This year is shaping up to be a bumper one for Australian startups, as fundraising in the first quarter broke records for the most capital raised.
A total of $866 million was funnelled into 72 deals in the first three months of the year, driven by mammoth raises by Linktree, Zeller and crypto upstart Immutable.
March was also the seventh-largest funding month ever, according to Cut Through Venture, a communications hub that analyses the state of the Australian startup ecosystem.
Its analysis found that total funding in the first three months of 2022 was in line with the entire first half of 2021.
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The outlier-sized announcements from Zeller, Immutable and Linktree meant the top 20% of deals accounted for 85% of total funding volume.
On March 3, business focused payments provider Zeller secured an eye watering $100 million in Series B funding, at a valuation just shy of $1.1 billion.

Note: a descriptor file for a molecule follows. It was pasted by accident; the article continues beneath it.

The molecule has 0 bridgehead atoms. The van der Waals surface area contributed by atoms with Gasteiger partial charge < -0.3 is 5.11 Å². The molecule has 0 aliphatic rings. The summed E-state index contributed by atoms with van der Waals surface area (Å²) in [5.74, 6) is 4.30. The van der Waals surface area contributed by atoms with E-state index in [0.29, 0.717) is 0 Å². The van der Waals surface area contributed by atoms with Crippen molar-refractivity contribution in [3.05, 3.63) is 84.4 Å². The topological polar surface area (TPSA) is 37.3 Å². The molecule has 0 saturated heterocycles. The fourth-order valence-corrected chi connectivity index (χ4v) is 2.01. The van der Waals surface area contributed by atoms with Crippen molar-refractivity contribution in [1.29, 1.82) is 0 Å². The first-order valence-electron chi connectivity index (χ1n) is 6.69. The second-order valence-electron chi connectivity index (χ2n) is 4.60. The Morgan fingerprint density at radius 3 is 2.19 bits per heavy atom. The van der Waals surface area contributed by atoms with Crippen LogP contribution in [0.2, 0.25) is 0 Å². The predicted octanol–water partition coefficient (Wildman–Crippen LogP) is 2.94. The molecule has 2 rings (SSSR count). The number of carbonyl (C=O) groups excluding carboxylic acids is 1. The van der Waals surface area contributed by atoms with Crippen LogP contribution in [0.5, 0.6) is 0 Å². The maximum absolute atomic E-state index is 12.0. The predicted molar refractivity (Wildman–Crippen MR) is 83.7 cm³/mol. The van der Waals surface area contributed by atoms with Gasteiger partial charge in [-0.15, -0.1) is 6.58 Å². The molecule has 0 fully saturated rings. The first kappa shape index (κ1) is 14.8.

Following an $82 million raise in September 2021, Immutable raised a Series C round in March that propelled it to a $3.5 billion valuation and a strong position as a global NFT power player.
Later that month ‘link-in-bio’ upstart Linktree secured a $150 million round led by US investors Index and Coatue, and repeat backing from Aussie VC Airtree, to rocket to unicorn status with a valuation of $1.7 billion.
Blockchain/crypto/Web3 funding shot to the top of the funding chart for the first time, followed by startups in fintech, proptech and edtech/training.
Female founders see uplift
While the percentage of deals involving at least one female founder in the first quarter was in line with the Cut Through Venture’s two-year average, deals involving women-only teams saw a small uplift.
Deals involving female-only founder teams are tracking higher than the longer-term average, though they still remain low.
In the first three months of 2022, 19.8% of deals involved startups with female founders, but only 11.4% of funding flowed to companies with only women at the helm.
The data follows stark evidence of the fraction of VC funding accessed by women, and women of colour in particular.
A recent report found that of the record-breaking $10 billion of venture capital funding raised in Australia and New Zealand in 2021, only 0.03% was accessed by Black women and women of colour.